“God vs. Gay? The Religious Case for Equality,” by Jay Michaelson. Beacon Books, 232 pages, $25.95 hardcover.
And so it was written, that the Bible forbids homosexuality and condemns queers to perdition. Not so fast, says LGBT-faith activist Michaelson in his three-pronged scholarly dissection of Bible-based homophobia. In part one and part three, the author makes the case, cogently, that basic human values buttress equality for sexual minorities and that their inclusion is good – not bad – for religious communities. He argues that there is no conflict between being religious and being gay, and that the basic tenets of both Judaism and Christianity dictate that queers should be embraced by people of faith, not shunned. Such reasoning is backed up by the book’s middle section, in which Michaelson makes a well-footnoted case that the biblical verses used to condemn homosexuality – only seven of them, it seems, out of more than 30,000 – are riddled with translation errors, many rooted in the biases of early translators. The author’s impassioned assertion is that sexual diversity is something normal, a fact that ought to be acknowledged by the haters – except that facts seem irrelevant to religious fundamentalists.
Does a magician’s trick lie about the top hat in which a card appears to vanish? Is a cartoon lying about the computer on which it was laboriously hatched? Does your favorite song lie to you about the badly dressed musicians who sang and strummed and tinkered it into a tune while separated from each other’s work by days or months and soundproofed booths? In both the marbled swarm founded by my father and the marbled junk I’ve siphoned off, there is no lie or contradicting truth you need to fear. Neither are there plural truths or lies you need to worry you’ll discover, much less keep apart or in a special order.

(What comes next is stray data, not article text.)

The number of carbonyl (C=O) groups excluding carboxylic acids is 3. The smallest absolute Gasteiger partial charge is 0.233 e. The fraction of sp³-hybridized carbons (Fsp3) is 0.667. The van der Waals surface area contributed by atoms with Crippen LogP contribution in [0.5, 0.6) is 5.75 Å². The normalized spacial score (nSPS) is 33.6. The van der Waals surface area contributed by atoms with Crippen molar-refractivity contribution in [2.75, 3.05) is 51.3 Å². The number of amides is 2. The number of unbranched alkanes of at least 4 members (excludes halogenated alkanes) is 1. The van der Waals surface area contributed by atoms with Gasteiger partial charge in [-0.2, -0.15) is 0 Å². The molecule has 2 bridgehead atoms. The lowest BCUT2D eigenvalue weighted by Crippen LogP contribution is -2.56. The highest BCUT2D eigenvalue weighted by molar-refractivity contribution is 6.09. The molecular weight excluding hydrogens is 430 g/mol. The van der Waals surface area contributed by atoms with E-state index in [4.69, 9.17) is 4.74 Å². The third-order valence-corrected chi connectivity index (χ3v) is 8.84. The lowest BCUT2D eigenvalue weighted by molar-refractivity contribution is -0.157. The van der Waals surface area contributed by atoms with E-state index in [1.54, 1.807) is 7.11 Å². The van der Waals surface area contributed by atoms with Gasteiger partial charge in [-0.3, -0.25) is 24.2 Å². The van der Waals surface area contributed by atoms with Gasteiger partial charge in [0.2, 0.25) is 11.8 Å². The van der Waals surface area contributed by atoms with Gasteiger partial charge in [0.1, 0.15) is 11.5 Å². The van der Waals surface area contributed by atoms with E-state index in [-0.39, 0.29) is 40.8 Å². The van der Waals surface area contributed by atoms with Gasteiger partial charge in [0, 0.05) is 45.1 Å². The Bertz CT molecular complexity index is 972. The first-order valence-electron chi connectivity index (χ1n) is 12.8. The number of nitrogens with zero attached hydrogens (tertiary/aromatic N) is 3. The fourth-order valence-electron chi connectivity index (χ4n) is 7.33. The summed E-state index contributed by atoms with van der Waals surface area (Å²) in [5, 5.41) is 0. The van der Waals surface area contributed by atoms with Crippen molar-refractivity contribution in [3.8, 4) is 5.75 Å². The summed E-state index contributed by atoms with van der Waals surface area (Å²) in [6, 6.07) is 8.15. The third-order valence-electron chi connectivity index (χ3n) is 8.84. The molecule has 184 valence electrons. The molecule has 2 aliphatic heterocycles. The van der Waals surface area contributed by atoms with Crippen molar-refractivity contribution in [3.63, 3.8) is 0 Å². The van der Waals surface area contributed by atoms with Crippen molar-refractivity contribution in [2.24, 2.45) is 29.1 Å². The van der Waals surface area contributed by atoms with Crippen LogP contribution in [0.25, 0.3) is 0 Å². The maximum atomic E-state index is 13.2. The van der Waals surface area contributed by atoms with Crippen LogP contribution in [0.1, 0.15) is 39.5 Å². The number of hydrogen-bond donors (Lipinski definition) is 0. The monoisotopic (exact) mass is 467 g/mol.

– from “The Marbled Swarm,” by Dennis Cooper
MORE DENNIS COOPER: From William Faulkner and Isak Dinesen to Joan Didion and Stephen King, “The Paris Review” has interviewed 213 writers for its “The Art of Fiction” series. The most recent is queer “enfant terrible” author Dennis Cooper, in the Fall 2011 issue, an articulate discussion revealing that, as a kid, the author of a number of complex novels, both shockingly erotic and intellectually compelling, favored “mostly” junk – novelizations of TV shows such as “Batman” and “Get Smart.” That changed at 15 when he read an interview in which Bob Dylan lauded French poet Rimbaud, which led to Genet, Gide and eventually de Sade – and “suddenly my secret investigation of disturbing, sexually charged things and my confusing fantasies were legitimized.” Further into the interview, Cooper discusses how gay readers for the most part cringed at his work: “Because I was gay and my books were considered to have gay content by people who insist on categorizing things in their identity politics-based way, and because I wasn’t using my work to promote the many wonderful aspects of being gay, I was treated as a turncoat.” Most fascinating are Cooper’s memories of boyhood friend George Miles, a troubled younger boy whose depression and eventual suicide permeate the structure and tone of the author’s five-novel cycle, “Closer,” “Frisk,” “Try,” “Guide” and “Period”; equally fascinating is that the author of work focusing on what many consider sexual excess is such a soft-spoken fellow.